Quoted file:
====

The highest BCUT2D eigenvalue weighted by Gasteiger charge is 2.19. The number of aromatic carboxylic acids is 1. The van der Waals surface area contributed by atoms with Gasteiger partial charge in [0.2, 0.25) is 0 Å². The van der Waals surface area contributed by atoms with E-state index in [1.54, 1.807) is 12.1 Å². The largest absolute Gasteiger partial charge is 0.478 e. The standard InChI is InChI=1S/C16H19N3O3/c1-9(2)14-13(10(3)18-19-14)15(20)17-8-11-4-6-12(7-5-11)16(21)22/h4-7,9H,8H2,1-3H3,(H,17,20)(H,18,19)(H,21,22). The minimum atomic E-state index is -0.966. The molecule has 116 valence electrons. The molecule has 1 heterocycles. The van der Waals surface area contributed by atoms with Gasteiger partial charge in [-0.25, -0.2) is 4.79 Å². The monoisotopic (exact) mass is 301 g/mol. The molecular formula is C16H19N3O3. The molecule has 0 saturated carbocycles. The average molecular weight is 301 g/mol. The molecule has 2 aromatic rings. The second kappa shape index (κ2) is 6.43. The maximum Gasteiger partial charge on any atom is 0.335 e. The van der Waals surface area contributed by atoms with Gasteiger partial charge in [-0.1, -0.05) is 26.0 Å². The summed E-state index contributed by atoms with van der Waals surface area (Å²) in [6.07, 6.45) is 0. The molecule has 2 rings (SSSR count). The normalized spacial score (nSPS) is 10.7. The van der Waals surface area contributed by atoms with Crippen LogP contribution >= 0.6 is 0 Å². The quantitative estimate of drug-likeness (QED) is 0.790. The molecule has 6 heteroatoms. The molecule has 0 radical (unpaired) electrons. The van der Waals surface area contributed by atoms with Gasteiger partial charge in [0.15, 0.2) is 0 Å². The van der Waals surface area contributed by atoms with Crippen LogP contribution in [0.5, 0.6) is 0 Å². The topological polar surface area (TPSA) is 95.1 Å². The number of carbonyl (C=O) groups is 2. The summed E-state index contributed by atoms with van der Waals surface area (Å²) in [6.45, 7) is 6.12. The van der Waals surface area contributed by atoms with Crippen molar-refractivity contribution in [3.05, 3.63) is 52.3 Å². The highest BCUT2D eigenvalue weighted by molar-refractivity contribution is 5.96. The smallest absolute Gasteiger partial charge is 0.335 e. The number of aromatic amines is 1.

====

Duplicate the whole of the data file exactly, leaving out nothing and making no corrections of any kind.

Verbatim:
The highest BCUT2D eigenvalue weighted by Gasteiger charge is 2.19. The number of aromatic carboxylic acids is 1. The van der Waals surface area contributed by atoms with Gasteiger partial charge in [0.2, 0.25) is 0 Å². The van der Waals surface area contributed by atoms with E-state index in [1.54, 1.807) is 12.1 Å². The largest absolute Gasteiger partial charge is 0.478 e. The standard InChI is InChI=1S/C16H19N3O3/c1-9(2)14-13(10(3)18-19-14)15(20)17-8-11-4-6-12(7-5-11)16(21)22/h4-7,9H,8H2,1-3H3,(H,17,20)(H,18,19)(H,21,22). The minimum atomic E-state index is -0.966. The molecule has 116 valence electrons. The molecule has 1 heterocycles. The van der Waals surface area contributed by atoms with Gasteiger partial charge in [-0.25, -0.2) is 4.79 Å². The monoisotopic (exact) mass is 301 g/mol. The molecular formula is C16H19N3O3. The molecule has 0 saturated carbocycles. The average molecular weight is 301 g/mol. The molecule has 2 aromatic rings. The second kappa shape index (κ2) is 6.43. The maximum Gasteiger partial charge on any atom is 0.335 e. The van der Waals surface area contributed by atoms with Gasteiger partial charge in [-0.1, -0.05) is 26.0 Å². The summed E-state index contributed by atoms with van der Waals surface area (Å²) in [6.07, 6.45) is 0. The molecule has 2 rings (SSSR count). The normalized spacial score (nSPS) is 10.7. The van der Waals surface area contributed by atoms with Crippen LogP contribution >= 0.6 is 0 Å². The quantitative estimate of drug-likeness (QED) is 0.790. The molecule has 6 heteroatoms. The molecule has 0 radical (unpaired) electrons. The van der Waals surface area contributed by atoms with Gasteiger partial charge in [0.15, 0.2) is 0 Å². The van der Waals surface area contributed by atoms with Crippen LogP contribution in [0.5, 0.6) is 0 Å². The topological polar surface area (TPSA) is 95.1 Å². The number of carbonyl (C=O) groups is 2. The summed E-state index contributed by atoms with van der Waals surface area (Å²) in [6.45, 7) is 6.12. The van der Waals surface area contributed by atoms with Crippen molar-refractivity contribution in [3.05, 3.63) is 52.3 Å². The highest BCUT2D eigenvalue weighted by molar-refractivity contribution is 5.96. The smallest absolute Gasteiger partial charge is 0.335 e. The number of aromatic amines is 1.